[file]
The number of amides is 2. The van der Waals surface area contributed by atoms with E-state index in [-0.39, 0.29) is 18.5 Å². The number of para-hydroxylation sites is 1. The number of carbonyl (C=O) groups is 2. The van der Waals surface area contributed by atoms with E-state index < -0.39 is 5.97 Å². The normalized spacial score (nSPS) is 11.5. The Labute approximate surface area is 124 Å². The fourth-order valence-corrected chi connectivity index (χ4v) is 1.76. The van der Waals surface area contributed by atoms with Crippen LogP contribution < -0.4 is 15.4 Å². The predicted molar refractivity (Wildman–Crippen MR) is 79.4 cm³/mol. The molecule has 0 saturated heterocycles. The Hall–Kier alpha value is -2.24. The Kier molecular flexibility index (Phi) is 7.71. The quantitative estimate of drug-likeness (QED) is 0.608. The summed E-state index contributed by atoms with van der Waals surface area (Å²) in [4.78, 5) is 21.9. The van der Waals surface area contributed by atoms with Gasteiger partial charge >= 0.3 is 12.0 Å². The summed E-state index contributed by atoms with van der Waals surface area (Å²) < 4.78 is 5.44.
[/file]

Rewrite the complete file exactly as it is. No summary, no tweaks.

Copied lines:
The number of amides is 2. The van der Waals surface area contributed by atoms with E-state index in [-0.39, 0.29) is 18.5 Å². The number of para-hydroxylation sites is 1. The number of carbonyl (C=O) groups is 2. The van der Waals surface area contributed by atoms with E-state index < -0.39 is 5.97 Å². The normalized spacial score (nSPS) is 11.5. The Labute approximate surface area is 124 Å². The fourth-order valence-corrected chi connectivity index (χ4v) is 1.76. The van der Waals surface area contributed by atoms with Crippen LogP contribution < -0.4 is 15.4 Å². The predicted molar refractivity (Wildman–Crippen MR) is 79.4 cm³/mol. The molecule has 0 saturated heterocycles. The Hall–Kier alpha value is -2.24. The Kier molecular flexibility index (Phi) is 7.71. The quantitative estimate of drug-likeness (QED) is 0.608. The summed E-state index contributed by atoms with van der Waals surface area (Å²) in [4.78, 5) is 21.9. The van der Waals surface area contributed by atoms with Gasteiger partial charge >= 0.3 is 12.0 Å². The summed E-state index contributed by atoms with van der Waals surface area (Å²) < 4.78 is 5.44.